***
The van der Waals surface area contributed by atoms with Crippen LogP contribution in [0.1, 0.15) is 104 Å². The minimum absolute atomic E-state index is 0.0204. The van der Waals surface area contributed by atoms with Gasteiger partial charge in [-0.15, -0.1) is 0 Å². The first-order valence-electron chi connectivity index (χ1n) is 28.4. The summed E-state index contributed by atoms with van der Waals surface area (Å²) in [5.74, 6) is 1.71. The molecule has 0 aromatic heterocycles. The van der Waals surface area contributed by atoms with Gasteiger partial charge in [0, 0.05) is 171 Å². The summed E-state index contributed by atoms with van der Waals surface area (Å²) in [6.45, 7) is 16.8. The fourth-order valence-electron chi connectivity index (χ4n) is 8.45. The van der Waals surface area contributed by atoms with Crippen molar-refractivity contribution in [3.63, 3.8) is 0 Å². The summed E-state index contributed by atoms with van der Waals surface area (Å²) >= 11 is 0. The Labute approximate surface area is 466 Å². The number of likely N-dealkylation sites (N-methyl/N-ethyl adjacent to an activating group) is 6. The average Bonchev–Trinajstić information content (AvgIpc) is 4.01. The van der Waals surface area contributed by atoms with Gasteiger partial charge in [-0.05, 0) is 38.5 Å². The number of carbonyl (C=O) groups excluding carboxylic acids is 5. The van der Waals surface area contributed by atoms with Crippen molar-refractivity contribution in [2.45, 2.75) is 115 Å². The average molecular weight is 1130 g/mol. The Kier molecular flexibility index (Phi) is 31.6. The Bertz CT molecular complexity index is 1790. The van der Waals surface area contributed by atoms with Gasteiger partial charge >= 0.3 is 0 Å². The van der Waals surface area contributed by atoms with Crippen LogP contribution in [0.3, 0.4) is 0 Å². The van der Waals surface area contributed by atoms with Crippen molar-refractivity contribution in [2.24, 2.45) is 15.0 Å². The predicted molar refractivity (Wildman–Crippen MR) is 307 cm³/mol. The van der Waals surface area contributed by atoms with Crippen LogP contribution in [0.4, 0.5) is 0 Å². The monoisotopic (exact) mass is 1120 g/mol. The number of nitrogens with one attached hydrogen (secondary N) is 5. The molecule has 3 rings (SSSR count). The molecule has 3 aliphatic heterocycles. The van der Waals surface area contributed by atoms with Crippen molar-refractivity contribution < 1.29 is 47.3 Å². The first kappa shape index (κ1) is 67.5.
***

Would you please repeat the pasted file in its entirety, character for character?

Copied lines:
The van der Waals surface area contributed by atoms with Crippen LogP contribution in [0.1, 0.15) is 104 Å². The minimum absolute atomic E-state index is 0.0204. The van der Waals surface area contributed by atoms with Gasteiger partial charge in [-0.15, -0.1) is 0 Å². The first-order valence-electron chi connectivity index (χ1n) is 28.4. The summed E-state index contributed by atoms with van der Waals surface area (Å²) in [5.74, 6) is 1.71. The molecule has 0 aromatic heterocycles. The van der Waals surface area contributed by atoms with Gasteiger partial charge in [0, 0.05) is 171 Å². The summed E-state index contributed by atoms with van der Waals surface area (Å²) in [6.45, 7) is 16.8. The fourth-order valence-electron chi connectivity index (χ4n) is 8.45. The van der Waals surface area contributed by atoms with Crippen molar-refractivity contribution in [3.63, 3.8) is 0 Å². The summed E-state index contributed by atoms with van der Waals surface area (Å²) >= 11 is 0. The Labute approximate surface area is 466 Å². The number of likely N-dealkylation sites (N-methyl/N-ethyl adjacent to an activating group) is 6. The average Bonchev–Trinajstić information content (AvgIpc) is 4.01. The van der Waals surface area contributed by atoms with Gasteiger partial charge in [-0.05, 0) is 38.5 Å². The number of carbonyl (C=O) groups excluding carboxylic acids is 5. The van der Waals surface area contributed by atoms with Crippen molar-refractivity contribution in [2.45, 2.75) is 115 Å². The average molecular weight is 1130 g/mol. The Kier molecular flexibility index (Phi) is 31.6. The Bertz CT molecular complexity index is 1790. The van der Waals surface area contributed by atoms with Gasteiger partial charge >= 0.3 is 0 Å². The van der Waals surface area contributed by atoms with Crippen LogP contribution in [0.3, 0.4) is 0 Å². The van der Waals surface area contributed by atoms with Crippen molar-refractivity contribution in [2.24, 2.45) is 15.0 Å². The predicted molar refractivity (Wildman–Crippen MR) is 307 cm³/mol. The van der Waals surface area contributed by atoms with Crippen LogP contribution in [0.4, 0.5) is 0 Å². The monoisotopic (exact) mass is 1120 g/mol. The number of nitrogens with one attached hydrogen (secondary N) is 5. The molecule has 3 rings (SSSR count). The molecule has 3 aliphatic heterocycles. The van der Waals surface area contributed by atoms with Crippen molar-refractivity contribution < 1.29 is 47.3 Å². The first kappa shape index (κ1) is 67.5.